We don’t need to stop using oil and gas tomorrow, but we do need to set a date by which its use will be phased out in order to tackle climate change, writes Dr Richard Dixon.
Today the UN Environment Programme (UNEP) will publish a new report on the gap between the climate change goals in the 2015 Paris Agreement and the reality of what countries plan to do. For the last several years, they have produced these ‘Emissions Gap’ reports ahead of the annual United Nations climate conference. They are pretty grim reading.
This month they also produced a new report looking at the conflict between plans to extract coal, gas and oil and trying to meet those climate targets. This concludes that, by 2030, the world’s fossil fuel nations are planning to extract more than double the amount that can be burnt if we are to keep below the Paris Agreement’s goal of 1.5C of planetary warming.
The report is also pretty damning of the technical and economic feasibility of proposed technological fixes that might decarbonise fossil fuels or take carbon dioxide back out of the atmosphere after it has been emitted. Despite these techniques being widely expected to work in the modelling that says we will ‘only’ end up at a catastrophic 4C of warming.
Most countries with fossil fuels are planning to expand production, not reduce it, but there are some interesting commitments: Germany and Spain are phasing out coal production and Belize, Costa Rica, Denmark, France and New Zealand have all committed to partial or total bans on oil and gas extraction and exploration.
Closer to home, Wales has effectively banned any fossil fuel extraction and Ireland has banned any further exploration for fossil fuels and is phasing out its peat-fired power stations.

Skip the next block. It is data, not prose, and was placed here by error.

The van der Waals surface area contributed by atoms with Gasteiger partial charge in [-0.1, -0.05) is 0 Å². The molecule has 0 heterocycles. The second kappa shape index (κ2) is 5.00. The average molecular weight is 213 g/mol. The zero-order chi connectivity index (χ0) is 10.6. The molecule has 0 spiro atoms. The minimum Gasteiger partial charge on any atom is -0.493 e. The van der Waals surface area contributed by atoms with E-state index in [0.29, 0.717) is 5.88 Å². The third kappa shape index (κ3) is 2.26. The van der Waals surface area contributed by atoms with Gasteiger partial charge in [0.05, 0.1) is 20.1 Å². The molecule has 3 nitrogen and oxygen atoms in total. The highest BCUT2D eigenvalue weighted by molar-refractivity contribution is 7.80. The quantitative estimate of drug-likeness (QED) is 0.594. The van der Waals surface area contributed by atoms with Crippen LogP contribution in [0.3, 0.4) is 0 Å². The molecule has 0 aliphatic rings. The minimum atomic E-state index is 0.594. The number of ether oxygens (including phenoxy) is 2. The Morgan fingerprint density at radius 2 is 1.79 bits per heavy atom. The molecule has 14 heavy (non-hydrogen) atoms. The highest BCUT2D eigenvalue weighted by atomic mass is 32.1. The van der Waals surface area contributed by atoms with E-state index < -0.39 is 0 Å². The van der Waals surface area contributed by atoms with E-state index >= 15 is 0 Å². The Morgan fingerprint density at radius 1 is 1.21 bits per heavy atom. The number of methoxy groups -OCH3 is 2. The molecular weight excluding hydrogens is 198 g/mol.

Here the official policy of both the UK and Scottish governments is ‘maximising economy recovery’, that is, to get out every last drop possible.
A recent report from the European Commission found the UK has the largest fossil fuel subsidies in the EU, although, in a fine example of double-think, the UK denies it has any subsidies at all.
Claiming to be serious about tackling climate change and yet still pumping oil may well turn out to be the biggest political contradiction of the 21st century.
Earlier this year we published a similar analysis to UNEP’s, looking at how far beyond our own fair carbon budget the UK is heading. The ‘Sea Change’ report concluded that the 5.7 billion barrels of oil and gas to be extracted from existing fields was already too much, yet both industry and government aspire to at least another 20 billion barrels.
Last week’s Labour manifesto promised a windfall tax on the oil industry to fund a transition for workers and communities out of fossil fuel jobs. The Greens said we should go further while the Lib Dems and Tories immediately branded the idea an attack on the North East and a disaster for the industry.
Interestingly Nicola Sturgeon, while saying she would need to see more detail, said she was interested in any policy which helped the transition to a net-zero emissions economy.
No one is suggesting we turn the taps off tomorrow, but stopping looking for more oil and gas, and setting a date for a phase-out of the industry is not only essential for the climate but that clarity is also essential for the industry and those that currently depend on it.
With the UN climate conference coming to Glasgow at the end of next year, the UK and Scottish governments will want to look like world leaders on climate change. This is going to be increasingly difficult when we are still planning to get out every last drop oil and gas.
Dr Richard Dixon is the director of Friends of the Earth Scotland